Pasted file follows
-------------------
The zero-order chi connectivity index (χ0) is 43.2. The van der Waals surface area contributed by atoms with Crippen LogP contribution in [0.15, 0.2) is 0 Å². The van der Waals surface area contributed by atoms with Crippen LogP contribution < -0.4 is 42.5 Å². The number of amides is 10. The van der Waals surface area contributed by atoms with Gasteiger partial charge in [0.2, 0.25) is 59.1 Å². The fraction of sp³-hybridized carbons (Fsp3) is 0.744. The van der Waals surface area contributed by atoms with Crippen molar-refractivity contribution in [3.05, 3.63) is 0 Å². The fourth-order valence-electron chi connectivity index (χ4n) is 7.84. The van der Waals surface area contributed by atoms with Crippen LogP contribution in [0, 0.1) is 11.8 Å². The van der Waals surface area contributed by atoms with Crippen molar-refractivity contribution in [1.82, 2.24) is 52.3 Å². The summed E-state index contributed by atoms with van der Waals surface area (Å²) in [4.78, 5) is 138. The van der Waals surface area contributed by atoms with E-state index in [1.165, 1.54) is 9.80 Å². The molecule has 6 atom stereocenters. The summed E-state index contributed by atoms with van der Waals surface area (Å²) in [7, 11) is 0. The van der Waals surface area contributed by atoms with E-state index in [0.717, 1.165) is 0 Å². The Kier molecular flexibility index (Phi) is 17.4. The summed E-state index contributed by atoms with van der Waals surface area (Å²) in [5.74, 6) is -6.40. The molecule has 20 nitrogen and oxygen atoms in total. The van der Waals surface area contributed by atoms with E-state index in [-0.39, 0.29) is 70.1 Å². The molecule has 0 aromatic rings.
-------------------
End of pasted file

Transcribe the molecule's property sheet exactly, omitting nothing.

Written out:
The zero-order chi connectivity index (χ0) is 43.2. The van der Waals surface area contributed by atoms with Crippen LogP contribution in [0.15, 0.2) is 0 Å². The van der Waals surface area contributed by atoms with Crippen LogP contribution < -0.4 is 42.5 Å². The number of amides is 10. The van der Waals surface area contributed by atoms with Gasteiger partial charge in [0.2, 0.25) is 59.1 Å². The fraction of sp³-hybridized carbons (Fsp3) is 0.744. The van der Waals surface area contributed by atoms with Crippen molar-refractivity contribution in [3.05, 3.63) is 0 Å². The fourth-order valence-electron chi connectivity index (χ4n) is 7.84. The van der Waals surface area contributed by atoms with Crippen LogP contribution in [0, 0.1) is 11.8 Å². The van der Waals surface area contributed by atoms with Crippen molar-refractivity contribution in [1.82, 2.24) is 52.3 Å². The summed E-state index contributed by atoms with van der Waals surface area (Å²) in [4.78, 5) is 138. The van der Waals surface area contributed by atoms with E-state index in [1.165, 1.54) is 9.80 Å². The molecule has 6 atom stereocenters. The summed E-state index contributed by atoms with van der Waals surface area (Å²) in [7, 11) is 0. The van der Waals surface area contributed by atoms with E-state index in [0.717, 1.165) is 0 Å². The Kier molecular flexibility index (Phi) is 17.4. The summed E-state index contributed by atoms with van der Waals surface area (Å²) in [5.74, 6) is -6.40. The molecule has 20 nitrogen and oxygen atoms in total. The van der Waals surface area contributed by atoms with E-state index in [-0.39, 0.29) is 70.1 Å². The molecule has 0 aromatic rings.